In a 6-3 decision announced Tuesday, the high court ruled state judges have the authority to override state legislatures when it comes to how federal elections are carried out. Previously, the North Carolina Supreme Court upheld the state trial court's invalidation of the Republican-controlled general assembly’s congressional map and thus mandated the use of a judicially-created map.
In the ruling, Chief Justice John Roberts authored the majority opinion which states the Elections Clause of the U.S. Constitution "does not insulate state legislatures from the ordinary exercise of state judicial review."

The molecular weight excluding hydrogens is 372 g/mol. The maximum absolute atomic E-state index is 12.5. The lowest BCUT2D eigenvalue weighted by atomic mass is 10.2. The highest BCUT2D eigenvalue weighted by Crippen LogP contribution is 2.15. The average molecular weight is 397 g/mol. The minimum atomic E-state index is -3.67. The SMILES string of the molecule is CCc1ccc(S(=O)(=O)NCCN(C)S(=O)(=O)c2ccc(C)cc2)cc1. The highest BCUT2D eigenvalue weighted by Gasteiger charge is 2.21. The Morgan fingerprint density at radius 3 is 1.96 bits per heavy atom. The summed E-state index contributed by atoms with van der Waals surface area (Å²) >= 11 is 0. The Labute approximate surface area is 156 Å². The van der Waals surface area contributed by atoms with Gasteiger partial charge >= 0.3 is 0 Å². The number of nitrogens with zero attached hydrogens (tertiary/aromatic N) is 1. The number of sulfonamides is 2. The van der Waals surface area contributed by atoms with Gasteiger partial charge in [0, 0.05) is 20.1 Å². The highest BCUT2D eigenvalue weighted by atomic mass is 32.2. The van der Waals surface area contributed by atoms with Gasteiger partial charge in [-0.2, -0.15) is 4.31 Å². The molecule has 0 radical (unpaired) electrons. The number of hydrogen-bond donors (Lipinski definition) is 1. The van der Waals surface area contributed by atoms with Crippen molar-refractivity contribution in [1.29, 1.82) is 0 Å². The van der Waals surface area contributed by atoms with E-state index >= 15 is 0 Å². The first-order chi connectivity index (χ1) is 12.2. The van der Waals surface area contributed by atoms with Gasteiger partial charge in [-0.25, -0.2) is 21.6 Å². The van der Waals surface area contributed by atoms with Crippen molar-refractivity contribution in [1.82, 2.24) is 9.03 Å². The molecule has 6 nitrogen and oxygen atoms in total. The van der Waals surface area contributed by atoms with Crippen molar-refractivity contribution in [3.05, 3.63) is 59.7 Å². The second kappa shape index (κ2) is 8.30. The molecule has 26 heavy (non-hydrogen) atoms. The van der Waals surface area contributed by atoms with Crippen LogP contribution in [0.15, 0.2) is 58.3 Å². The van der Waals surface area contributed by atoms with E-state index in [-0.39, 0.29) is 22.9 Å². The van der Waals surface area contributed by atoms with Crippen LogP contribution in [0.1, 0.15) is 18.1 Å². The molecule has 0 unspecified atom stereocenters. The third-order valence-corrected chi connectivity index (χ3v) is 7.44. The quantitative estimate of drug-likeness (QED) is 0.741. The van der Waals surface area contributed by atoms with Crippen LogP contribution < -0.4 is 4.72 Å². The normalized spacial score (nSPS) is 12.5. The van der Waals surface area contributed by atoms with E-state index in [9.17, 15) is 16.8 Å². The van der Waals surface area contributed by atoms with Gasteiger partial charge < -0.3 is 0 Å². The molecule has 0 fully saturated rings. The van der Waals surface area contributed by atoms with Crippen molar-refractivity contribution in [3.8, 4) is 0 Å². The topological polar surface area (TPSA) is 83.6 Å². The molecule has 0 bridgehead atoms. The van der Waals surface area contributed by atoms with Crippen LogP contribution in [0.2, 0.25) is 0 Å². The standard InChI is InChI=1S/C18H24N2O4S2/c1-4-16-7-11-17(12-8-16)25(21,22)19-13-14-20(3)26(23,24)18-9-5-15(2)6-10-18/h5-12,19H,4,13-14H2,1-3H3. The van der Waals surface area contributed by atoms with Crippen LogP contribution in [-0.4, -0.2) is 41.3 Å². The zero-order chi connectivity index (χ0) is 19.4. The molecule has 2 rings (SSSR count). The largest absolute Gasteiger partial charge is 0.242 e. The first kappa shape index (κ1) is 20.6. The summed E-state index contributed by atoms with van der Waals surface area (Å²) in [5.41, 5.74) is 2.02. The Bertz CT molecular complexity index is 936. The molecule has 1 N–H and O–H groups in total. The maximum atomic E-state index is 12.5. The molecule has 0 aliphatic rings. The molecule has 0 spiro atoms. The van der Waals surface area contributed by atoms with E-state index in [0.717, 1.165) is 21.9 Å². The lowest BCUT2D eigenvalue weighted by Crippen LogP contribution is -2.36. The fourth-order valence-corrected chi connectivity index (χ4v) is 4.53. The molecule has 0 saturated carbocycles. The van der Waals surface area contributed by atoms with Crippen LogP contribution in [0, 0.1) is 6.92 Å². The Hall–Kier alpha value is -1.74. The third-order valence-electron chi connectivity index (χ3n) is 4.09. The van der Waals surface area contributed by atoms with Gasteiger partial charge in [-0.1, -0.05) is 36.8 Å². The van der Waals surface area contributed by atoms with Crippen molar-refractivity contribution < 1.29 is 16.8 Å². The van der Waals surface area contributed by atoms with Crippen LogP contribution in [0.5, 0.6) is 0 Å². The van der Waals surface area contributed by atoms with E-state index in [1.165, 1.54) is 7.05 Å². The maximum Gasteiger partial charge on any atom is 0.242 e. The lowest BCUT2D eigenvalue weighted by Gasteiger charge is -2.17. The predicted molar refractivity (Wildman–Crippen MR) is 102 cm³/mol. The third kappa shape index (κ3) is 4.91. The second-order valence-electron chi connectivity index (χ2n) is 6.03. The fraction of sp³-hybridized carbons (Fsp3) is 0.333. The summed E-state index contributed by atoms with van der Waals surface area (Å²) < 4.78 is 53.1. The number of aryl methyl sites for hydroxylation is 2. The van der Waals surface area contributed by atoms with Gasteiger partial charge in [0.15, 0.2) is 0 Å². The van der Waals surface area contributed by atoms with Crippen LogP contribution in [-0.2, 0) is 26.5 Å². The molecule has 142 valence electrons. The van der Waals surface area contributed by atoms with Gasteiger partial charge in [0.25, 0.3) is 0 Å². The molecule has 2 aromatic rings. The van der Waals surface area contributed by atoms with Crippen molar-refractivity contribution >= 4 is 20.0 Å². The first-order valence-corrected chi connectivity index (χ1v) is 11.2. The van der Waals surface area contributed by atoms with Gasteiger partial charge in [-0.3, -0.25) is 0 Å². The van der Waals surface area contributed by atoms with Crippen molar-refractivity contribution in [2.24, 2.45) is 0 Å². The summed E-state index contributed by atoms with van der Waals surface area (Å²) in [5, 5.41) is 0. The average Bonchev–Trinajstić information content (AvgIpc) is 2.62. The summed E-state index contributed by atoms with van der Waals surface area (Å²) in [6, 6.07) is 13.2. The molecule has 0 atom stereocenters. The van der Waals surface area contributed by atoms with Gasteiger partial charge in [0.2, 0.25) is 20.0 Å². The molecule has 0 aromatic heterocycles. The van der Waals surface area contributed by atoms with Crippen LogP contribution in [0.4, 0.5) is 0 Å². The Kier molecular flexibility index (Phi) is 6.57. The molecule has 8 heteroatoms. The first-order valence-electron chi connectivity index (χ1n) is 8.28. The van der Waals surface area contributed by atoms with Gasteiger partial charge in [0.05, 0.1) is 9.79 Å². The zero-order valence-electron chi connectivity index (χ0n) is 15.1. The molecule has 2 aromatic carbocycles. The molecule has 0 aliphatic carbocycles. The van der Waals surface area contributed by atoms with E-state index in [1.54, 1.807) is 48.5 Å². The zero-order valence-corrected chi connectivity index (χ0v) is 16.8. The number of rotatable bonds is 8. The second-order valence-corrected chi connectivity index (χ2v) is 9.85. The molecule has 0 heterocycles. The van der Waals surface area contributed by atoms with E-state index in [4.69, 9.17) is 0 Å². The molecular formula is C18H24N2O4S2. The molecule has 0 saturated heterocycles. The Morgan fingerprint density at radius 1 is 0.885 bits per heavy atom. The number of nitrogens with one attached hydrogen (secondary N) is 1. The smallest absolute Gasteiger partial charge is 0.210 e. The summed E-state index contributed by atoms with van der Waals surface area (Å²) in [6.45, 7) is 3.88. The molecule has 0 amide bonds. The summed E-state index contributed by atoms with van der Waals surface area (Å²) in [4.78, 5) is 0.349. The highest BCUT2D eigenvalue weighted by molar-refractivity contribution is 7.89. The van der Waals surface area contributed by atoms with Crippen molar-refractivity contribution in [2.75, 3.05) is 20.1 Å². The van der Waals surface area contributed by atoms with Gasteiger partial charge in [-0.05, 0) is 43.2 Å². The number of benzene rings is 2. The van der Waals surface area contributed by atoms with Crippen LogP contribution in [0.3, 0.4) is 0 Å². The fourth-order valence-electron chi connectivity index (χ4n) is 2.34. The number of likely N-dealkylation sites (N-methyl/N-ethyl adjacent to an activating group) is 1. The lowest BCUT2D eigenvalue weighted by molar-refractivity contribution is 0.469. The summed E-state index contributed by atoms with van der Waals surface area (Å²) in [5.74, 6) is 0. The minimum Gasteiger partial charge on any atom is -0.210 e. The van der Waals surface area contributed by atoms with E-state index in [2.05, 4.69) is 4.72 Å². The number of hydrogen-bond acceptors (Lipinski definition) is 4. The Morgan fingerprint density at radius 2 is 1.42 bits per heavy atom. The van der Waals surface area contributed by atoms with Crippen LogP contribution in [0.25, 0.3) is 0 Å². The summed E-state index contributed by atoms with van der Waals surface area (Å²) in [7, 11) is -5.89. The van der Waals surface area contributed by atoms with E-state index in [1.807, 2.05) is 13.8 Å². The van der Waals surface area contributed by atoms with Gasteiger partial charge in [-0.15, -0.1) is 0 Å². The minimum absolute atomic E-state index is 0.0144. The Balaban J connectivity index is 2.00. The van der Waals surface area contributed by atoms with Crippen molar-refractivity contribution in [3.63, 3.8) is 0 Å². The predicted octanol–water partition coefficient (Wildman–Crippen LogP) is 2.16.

Christian Adams, a former Justice Department attorney, is president of the Public Interest Legal Foundation which filed an amicus brief in the Supreme Court case. That brief argued the Elections Clause gives state legislatures and the U.S. Congress the power to draw congressional maps.
Reacting to the ruling, Adams says it was not a “terribly big surprise” from the high court.
“Nonetheless, I think that state legislatures are closest to the people,” he says, “and that's why the Founders put state legislatures in the Constitution.”
The high court heard arguments in December from Republican politicians who drew congressional districts that predictably favored their party over Democrats. That effort was blocked by the North Carolina Supreme Court, which has a majority of Democrats.
The effects of this week’s ruling is “minimal” because a new Republican majority on the North Carolina Supreme Court has already undone its redistricting ruling, according to an Associated Press article.